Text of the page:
Tokyo Disney Resort has released new concept art and opening info about Fantasy Springs, the colossal port themed to Frozen, Tangled, and Peter Pan under construction at Tokyo DisneySea. This shares a sneak peek at progress, names for the new lands, and updates on the progress to this $2.2 billion expansion.
The overarching inspiration for Fantasy Springs (there’s still time to call it FantaSea Springs, OLC!) is a magical spring leading to a world of Disney fantasy. It’s basically a Fantasyland-style port that brings Frozen, Tangled, and Peter Pan to Tokyo DisneySea, with separate mini-areas for each in a single land that’s tied together via magical springs. Let’s take a new look at each of these ports, which now have names!
Frozen Kingdom – Set after the events of the Disney Animation film Frozen, Frozen Kingdom is full of happiness now that Queen Elsa has embraced her powers to create ice and snow.
The Kingdom of Arendelle has been returned to its former glory and guests can visit while immersing themselves in a festive mood. At the far end of the village are towering snow capped mountains with several cascading waterfalls. In the distance, near the summit of North Mountain, Elsa’s ice palace glistens proudly, covered in snow.
Rapunzel’s Forest – Rapunzel’s Forest brings to life the world of the Walt Disney Animated Film Tangled. In the valley rises the tower where the long haired princess Rapunzel has lived since she was a child.
At night, the entire forest is bathed in warm light emanating from Rapunzel’s tower, lamps lining the paths, a glowing restaurant, boathouse windows, and lanterns hanging from the boats.
Peter Pan’s Never Land – Inside Peter Pan’s Never Land, guests become members of the Lost Kids, a group of fun-loving, adventurous, and energetic children.
In Peter Pan’s Never Land, guests can explore a pirate ship, dine in a secret hideaway, confront pirates with their friends, and enjoy great adventures in Never Land. They can also visit Pixie Hollow, the fairy valley where Tinker Bell lives.
Tokyo DisneySea Fantasy Springs Hotel – The sixth Disney hotel built in Japan, the Tokyo DisneySea Fantasy Springs Hotel will be situated near the magical spring in Fantasy Springs. Paintings depicting Disney Princesses as well as floral motifs can be seen throughout the interior of the hotel, allowing the world of Fantasy Springs to continue from the Park to the hotel.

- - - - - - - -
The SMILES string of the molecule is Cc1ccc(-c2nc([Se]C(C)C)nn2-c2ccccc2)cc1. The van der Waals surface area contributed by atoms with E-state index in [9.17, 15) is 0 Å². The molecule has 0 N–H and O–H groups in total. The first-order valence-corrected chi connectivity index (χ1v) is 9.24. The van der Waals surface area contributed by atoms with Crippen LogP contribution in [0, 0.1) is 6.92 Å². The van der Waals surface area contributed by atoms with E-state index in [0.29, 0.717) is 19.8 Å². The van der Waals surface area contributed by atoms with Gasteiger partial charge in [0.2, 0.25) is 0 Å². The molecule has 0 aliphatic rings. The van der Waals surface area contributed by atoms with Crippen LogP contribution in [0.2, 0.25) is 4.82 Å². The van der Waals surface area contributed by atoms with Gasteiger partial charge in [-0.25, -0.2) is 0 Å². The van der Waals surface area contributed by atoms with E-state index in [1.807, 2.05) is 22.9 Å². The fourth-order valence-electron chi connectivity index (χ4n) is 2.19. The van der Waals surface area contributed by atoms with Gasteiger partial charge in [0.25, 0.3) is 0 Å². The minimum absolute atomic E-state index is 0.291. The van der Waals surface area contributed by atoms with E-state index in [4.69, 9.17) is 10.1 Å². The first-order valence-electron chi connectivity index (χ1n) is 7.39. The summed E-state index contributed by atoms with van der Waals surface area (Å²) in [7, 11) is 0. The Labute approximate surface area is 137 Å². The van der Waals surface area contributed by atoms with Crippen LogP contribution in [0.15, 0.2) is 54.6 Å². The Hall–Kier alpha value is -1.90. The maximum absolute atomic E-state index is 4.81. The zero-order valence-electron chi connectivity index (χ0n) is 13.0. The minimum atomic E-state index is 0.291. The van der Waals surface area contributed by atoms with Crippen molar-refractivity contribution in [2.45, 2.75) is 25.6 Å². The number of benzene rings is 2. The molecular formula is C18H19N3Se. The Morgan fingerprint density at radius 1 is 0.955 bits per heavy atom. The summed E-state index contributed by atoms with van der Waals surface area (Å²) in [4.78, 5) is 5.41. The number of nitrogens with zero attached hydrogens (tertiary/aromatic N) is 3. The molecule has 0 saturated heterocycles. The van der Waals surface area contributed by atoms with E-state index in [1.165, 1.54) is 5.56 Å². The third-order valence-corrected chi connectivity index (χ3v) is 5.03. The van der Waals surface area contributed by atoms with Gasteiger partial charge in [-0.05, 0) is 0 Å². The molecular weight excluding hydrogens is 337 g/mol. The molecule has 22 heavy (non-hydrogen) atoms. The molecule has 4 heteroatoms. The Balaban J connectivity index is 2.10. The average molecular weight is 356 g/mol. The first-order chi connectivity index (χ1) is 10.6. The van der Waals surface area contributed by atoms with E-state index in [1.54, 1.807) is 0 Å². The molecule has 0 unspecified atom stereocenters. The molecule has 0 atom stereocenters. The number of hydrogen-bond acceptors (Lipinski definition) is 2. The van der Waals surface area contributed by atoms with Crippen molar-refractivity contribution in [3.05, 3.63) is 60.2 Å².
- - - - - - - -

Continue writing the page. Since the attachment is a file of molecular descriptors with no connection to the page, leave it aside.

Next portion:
Tokyo DisneySea Fantasy Springs Hotel is comprised of 419 “deluxe-type” rooms. In addition, there are 56 “luxury-type” rooms, offering guests the finest accommodation experience at Tokyo Disney Resort.
To give guests a sneak peek into the progression of construction on Fantasy Springs, Tokyo Disney Resort released a video. This features the newest drone footage showing the construction process of each of the three areas and Tokyo DisneySea Fantasy Springs Hotel.
This is very similar to the video shown during the D23 Expo early last month, with specific shots of construction actually being identical. That means that, at minimum, this footage is nearly 2 months old at this point (D23 Expo was early September and it’s now late October, and that footage almost certainly was shot at least a few weeks before the Expo to have it ready in time for the event). This is relevant because it brings us to the next point…
Additionally, Oriental Land Company announced that there will be changes regarding the opening date and investment amount for Fantasy Springs, the eighth themed port currently under development as part of the Tokyo DisneySea Park large-scale expansion project.
The scheduled opening date for Fantasy Springs will be changed to Spring 2024, and will occur sometime within the first quarter of fiscal year 2024. This means that Fantasy Springs will open sometime between April 1, 2024 and June 30, 2024.
In addition, OLC announced that the investment amount is projected to increase to about 320 billion yen from 250 billion yen. This is due to a rising cost associated with materials and personnel, requirements for further elaboration in planning, design, and procedures, the declining value of Japanese yen, in addition to the extension of the construction period mentioned.